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3 Reasons Why You Should Perform Quality Control in Centralized Imaging

Today, more and more clinical trials are being conducted internationally, generating a vast amount of imaging data that can be used and analyzed for various purposes. For any research team centralizing medical images in clinical trials, performing real-time quality control is a valuable asset for many reasons. By centralizing medical imaging, sponsors standardize imaging quality, control the integrity of the imaging data, and ensure that investigator sites have followed the provided imaging acquisition guidelines. Such guidelines are in place to ensure readers have access to high-quality medical imaging as well as clear and bias-free datasets. For centralized medical imaging, quality control measures exist to facilitate accuracy and consistency of image quality, maintain compliance with regulatory standards, and optimize the workflow and overall efficiency of the trial.

This blog will explore three reasons why sponsors should prioritize quality control of their medical imaging data as early as possible in the clinical trial timeline.

#1. Accuracy and Consistency 

In clinical trials, real time quality control is implemented to reduce imaging errors and enhance imaging data quality. Typically, the individual responsible for quality control will open the images using a viewing software to ensure that the datasets received contain all the data relevant to the clinical trial. This oversight ensures central readers produce optimal reading results. Then, the individual will perform visual and data checks to guarantee that every image submitted was acquired according to the imaging acquisition guidelines.  

Quality control is vital for the improvement of imaging data analysis long term and for generating valuable imaging endpoints. In oncology trials, for example, images are reviewed against a variety of parameters; anatomical coverage, contrast enhancement, scan parameters, and field of view. The quality controller will review images using a “checklist” of items designed for the study by an imaging specialist or quality control expert. Quality control also involves regular checks on equipment calibration, image resolution, and processing protocols. Furthermore, regular monitoring of data entry processes serves to identify and rectify any discrepancies or missing information in a timely manner.   

Meanwhile, real time quality control enables the detection of deviation from study protocol and facilitates corrective actions to maintain the trial’s scientific and ethical integrity. For example, when a study requires multiphasic contrasted imaging but sites follow monophasic local routine protocol, or when the wrong modality is used for patient assessment, or even when a study requires specific acquisition parameters and the site did not apply them—these kinds of issues can be spotted during site qualification steps. Continuous monitoring ensures that all trial sites follow the established protocols consistently and that high quality datasets are provided for every site involved.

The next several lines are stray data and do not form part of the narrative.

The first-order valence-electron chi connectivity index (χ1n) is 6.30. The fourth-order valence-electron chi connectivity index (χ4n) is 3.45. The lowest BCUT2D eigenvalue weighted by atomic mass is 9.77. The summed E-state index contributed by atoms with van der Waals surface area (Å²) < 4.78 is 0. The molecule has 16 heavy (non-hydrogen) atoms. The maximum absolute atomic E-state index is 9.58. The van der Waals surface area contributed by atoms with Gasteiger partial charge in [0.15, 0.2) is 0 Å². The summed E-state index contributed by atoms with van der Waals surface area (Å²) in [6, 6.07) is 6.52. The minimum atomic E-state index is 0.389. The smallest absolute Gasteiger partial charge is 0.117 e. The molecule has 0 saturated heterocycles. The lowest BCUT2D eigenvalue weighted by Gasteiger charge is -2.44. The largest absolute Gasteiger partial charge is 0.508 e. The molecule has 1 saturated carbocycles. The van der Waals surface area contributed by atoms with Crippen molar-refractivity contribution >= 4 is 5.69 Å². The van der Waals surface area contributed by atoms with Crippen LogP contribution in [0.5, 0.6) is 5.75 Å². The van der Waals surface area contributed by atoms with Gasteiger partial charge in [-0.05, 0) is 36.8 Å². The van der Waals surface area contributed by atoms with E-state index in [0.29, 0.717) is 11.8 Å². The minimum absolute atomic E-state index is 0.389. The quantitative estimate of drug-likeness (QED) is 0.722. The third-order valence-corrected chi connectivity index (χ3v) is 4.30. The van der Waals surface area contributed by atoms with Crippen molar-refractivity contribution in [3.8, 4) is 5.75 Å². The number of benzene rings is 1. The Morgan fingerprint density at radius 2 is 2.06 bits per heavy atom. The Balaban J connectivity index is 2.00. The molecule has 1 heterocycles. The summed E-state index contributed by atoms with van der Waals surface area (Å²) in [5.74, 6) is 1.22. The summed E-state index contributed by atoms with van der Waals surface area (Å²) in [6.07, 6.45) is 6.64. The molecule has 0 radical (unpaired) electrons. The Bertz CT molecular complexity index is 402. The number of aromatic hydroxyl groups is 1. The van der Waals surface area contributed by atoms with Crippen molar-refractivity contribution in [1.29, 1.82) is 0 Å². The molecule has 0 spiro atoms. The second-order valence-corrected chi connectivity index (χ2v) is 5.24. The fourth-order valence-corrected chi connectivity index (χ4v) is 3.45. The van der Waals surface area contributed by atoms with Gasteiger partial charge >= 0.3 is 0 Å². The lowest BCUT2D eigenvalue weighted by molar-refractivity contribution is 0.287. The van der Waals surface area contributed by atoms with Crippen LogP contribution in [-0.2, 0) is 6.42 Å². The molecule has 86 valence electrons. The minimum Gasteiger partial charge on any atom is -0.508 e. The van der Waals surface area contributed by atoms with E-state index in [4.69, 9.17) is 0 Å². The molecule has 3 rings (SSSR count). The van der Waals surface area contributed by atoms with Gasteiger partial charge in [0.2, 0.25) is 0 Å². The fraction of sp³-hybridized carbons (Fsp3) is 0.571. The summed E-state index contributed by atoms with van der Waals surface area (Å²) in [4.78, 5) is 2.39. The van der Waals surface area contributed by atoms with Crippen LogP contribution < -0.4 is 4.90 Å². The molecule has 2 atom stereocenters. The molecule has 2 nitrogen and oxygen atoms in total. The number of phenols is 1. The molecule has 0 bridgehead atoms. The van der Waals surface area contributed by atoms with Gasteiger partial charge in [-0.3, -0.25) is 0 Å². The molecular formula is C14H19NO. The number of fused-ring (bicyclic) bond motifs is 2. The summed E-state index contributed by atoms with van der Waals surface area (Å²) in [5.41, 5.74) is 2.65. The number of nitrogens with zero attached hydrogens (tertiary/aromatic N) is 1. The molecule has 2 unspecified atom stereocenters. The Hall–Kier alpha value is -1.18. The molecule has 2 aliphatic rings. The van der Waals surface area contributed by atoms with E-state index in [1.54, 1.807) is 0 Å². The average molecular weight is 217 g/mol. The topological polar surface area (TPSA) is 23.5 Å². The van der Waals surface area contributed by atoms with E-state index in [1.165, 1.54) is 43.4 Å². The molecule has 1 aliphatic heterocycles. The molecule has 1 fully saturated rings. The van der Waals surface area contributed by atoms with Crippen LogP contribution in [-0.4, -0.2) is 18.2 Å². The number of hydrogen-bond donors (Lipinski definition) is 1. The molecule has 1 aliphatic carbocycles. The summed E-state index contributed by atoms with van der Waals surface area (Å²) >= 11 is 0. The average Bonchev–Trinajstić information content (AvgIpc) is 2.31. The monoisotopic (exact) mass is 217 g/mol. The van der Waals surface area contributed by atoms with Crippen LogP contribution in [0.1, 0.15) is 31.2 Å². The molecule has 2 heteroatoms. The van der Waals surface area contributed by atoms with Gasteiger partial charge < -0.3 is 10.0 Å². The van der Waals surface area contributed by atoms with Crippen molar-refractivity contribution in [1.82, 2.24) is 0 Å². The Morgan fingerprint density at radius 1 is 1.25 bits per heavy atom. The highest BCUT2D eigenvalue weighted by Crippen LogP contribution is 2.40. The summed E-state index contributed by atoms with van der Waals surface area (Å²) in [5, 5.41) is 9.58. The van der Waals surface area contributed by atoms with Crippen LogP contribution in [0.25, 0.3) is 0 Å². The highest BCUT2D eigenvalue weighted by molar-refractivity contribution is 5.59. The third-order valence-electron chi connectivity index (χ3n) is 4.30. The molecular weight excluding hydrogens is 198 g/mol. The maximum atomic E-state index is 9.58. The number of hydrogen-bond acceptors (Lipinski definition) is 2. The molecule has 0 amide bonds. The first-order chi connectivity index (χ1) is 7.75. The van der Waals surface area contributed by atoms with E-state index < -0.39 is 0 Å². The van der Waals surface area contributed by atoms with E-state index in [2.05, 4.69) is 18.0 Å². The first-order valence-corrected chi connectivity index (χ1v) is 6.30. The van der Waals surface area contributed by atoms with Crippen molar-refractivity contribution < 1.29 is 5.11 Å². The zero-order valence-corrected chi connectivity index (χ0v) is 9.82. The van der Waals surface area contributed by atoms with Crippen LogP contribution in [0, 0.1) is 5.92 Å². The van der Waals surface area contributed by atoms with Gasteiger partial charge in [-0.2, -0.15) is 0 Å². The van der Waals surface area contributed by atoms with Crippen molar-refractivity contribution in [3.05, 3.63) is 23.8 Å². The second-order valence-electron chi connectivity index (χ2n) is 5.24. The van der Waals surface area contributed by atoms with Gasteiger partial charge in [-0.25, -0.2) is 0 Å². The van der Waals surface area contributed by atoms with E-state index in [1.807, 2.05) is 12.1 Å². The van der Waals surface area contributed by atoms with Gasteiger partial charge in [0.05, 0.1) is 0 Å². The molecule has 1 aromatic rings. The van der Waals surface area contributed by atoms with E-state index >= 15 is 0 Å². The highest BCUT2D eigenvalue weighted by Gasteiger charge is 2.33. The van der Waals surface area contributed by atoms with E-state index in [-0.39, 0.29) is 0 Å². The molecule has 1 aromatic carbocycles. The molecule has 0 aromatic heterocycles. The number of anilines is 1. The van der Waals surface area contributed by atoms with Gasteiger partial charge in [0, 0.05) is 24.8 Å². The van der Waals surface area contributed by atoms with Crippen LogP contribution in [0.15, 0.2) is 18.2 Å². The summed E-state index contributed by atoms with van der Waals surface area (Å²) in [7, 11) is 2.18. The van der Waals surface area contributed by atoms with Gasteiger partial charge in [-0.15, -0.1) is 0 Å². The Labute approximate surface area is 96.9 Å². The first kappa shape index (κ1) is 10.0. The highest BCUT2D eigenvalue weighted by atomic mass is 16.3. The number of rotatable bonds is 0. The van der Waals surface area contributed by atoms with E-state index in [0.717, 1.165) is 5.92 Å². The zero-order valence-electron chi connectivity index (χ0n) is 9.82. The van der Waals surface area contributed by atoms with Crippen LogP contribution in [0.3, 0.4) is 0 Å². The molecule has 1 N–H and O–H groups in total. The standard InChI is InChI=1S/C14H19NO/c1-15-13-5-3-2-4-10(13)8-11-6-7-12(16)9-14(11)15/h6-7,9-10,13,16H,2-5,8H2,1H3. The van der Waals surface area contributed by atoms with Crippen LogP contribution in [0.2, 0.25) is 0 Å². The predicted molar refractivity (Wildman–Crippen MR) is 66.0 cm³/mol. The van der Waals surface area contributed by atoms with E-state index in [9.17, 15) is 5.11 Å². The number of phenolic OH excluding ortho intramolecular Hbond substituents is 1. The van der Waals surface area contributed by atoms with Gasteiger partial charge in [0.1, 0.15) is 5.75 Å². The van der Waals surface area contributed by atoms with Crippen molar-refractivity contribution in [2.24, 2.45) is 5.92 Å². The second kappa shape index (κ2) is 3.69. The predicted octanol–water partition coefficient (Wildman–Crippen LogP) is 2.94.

#2 Compliance and Regulatory Requirements 

Every clinical trial is submitted to various regulations such as HIPAA (Health Insurance Portability & Accountability Act) in the United States or the European Union’s GDPR (General Data Protection Regulation). By reviewing each transmitted image before the reading process, the quality controller is therefore key in the Patient Health Information (PHI) identifiers detection process.  

De-identification in quality control is a careful process; when sites upload images onto a platform there’s always the risk of uploading unwanted data. In turn, our medical imaging platform contains an automatic de-identification and manual quality control process. With real time quality control, users can delete all irrelevant imaging data (or data containing patient identifiers) to ensure a flawless dataset is stored and can be analyzed during the reading process.  

#3 Optimizing Workflow and Efficiency 

Quality control also provides insights into process improvements, revealing opportunities for adjustments that can enhance the overall efficiency of the imaging process. Furthermore, many biotech companies are collecting images to read at a later time. But without implementing real time quality control and monitoring activities, research sites run the risk of spending large amounts of money on image collection that will not lead to the production of a quality image dataset. There is also the risk of sites producing deviant acquisitions and therefore potentially losing patient images entirely, which adversely affects site expenditure and patient enrollment in the long run.  

Quality Control Means Quality Imaging Data 

By implementing quality control, sponsors can ensure both high-quality and quality-equivalent datasets among all involved sites, generate necessary datasets that facilitate the central assessment of the images, and guarantee that all analyzed data sets are PHI-free. Quality control is essential towards producing valid and reliable results by maintaining the quality and integrity of clinical trial data.   

To learn more about the Keosys imaging platform, contact one of our sales representatives today.